Community project aims to prevent student substance abuse

By Jenny Jiao, ’16

The Stand Project is a community coalition dedicated to the prevention of substance abuse. Recently, the Project launched a Speaker Series, in which experts come to share their knowledge about the importance of community and the effects of marijuana, narcotics and tobacco.

The next event will focus on tobacco. Dr. Robert Crane, an expert in tobacco addiction, will give a speech at the Upper Arlington Public Library Friends Theater Nov. 19.

The project is centered around a community approach, says founding member Marcie Seidel, who is also the executive director of the Drug Free Action Alliance.

Currently, the effort includes members from government, school administration, law enforcement, substance abuse specialists, local business, parents and students.

Jamie Burke, a leadership staff member of community mental health organization Syntero was invited to join the coalition as the project grew.

Burke expands upon what the community approach is.

“This approach is saying ‘What can we do as a community [to support students outside] the school bubble?’” Burke said.

In addition to being led by community members, Burke said this approach allows for the programs to be more comprehensible to students, as compared to other drug prevention programs, such as Keepin’ It REAL and D.A.R.E.

“A lot of those are national level programs so they’re talking pretty broad. This is specific to Upper Arlington. This is saying what’s happening locally here,” Burke said. “We’re going to tackle it strategically because the way substance abuse and addiction looks in every community is so different.”

Senior Sarah Faure got involved because she believed in the local approach. She was inspired by the first speaker in the Stand Project’s series, Sarah Nerad.

“My mom is on the committee and she told me about a speaker, Sarah Nerad, who was coming to do a presentation. I watched a video of Sarah’s Ted talk at OSU and was immediately interested in her because her ideas for preventing alcohol and drug abuse weren’t the same things we’d been hearing for years,” Faure said. “After watching her video, I went to a Stand meeting and I was excited that I could be involved in creating cultural changes that might help to prevent substance abuse and addiction in our community.”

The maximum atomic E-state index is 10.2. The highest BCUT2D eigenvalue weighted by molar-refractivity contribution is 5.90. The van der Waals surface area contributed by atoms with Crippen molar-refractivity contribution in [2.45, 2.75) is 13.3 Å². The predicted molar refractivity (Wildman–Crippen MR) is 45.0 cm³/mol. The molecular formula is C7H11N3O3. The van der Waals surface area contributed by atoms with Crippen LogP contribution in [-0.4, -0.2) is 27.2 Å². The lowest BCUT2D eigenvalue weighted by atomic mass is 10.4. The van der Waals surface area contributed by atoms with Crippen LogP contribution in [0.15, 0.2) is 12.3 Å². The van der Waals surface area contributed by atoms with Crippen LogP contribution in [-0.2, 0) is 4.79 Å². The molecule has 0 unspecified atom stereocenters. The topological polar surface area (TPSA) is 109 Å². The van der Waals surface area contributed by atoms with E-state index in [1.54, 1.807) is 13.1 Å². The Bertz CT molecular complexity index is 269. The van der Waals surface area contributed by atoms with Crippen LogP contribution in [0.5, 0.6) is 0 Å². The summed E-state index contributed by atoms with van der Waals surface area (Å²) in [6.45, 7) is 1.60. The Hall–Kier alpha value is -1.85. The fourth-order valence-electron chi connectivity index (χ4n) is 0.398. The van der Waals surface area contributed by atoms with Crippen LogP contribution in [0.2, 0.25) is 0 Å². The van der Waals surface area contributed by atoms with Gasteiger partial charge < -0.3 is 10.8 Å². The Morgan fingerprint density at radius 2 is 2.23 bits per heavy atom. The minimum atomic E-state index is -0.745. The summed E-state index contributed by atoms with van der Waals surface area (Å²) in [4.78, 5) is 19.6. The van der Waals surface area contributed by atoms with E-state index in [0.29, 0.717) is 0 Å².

The Stand Project’s committee members sought to analyze the trends of the problem in the community, as well as understand the different components of it by initiating conversation with parents and students.

“[We are] taking a look at data such as what our EMSes, police, and schools are dealing with to understand what we need to tackle,” Burke said. “Now, we’re going to have more intimate conversations with students to say, ‘What are you seeing? What are you hearing? What are people actually using?’”

Burke said the goal is to obtain all the information possible so that they can create a program or series of programs tailored to the students’ needs.

“We’ll start to build our program around what [students] tell us [they] need…It’s really going to be a youth-driven, youth-led project in that we’re going to listen and then respond,” Burke said.

Faure believes she contributes a vital and unique viewpoint to the community coalition.

“As one of the only teenagers working on the project, I bring a different perspective to the way teenagers will react to the things the Stand Project wants to do,” Faure said. “For now, I am acting in an advisory capacity, but I’m hoping that I can get involved in specific projects.”

Faure encourages students to participate in The Stand Project to educate the community about, and prevent substance abuse.

“Other students definitely can get involved,” Faure said. “I think that it’s really important that more students do because this is an issue that directly affects us and the people around us.”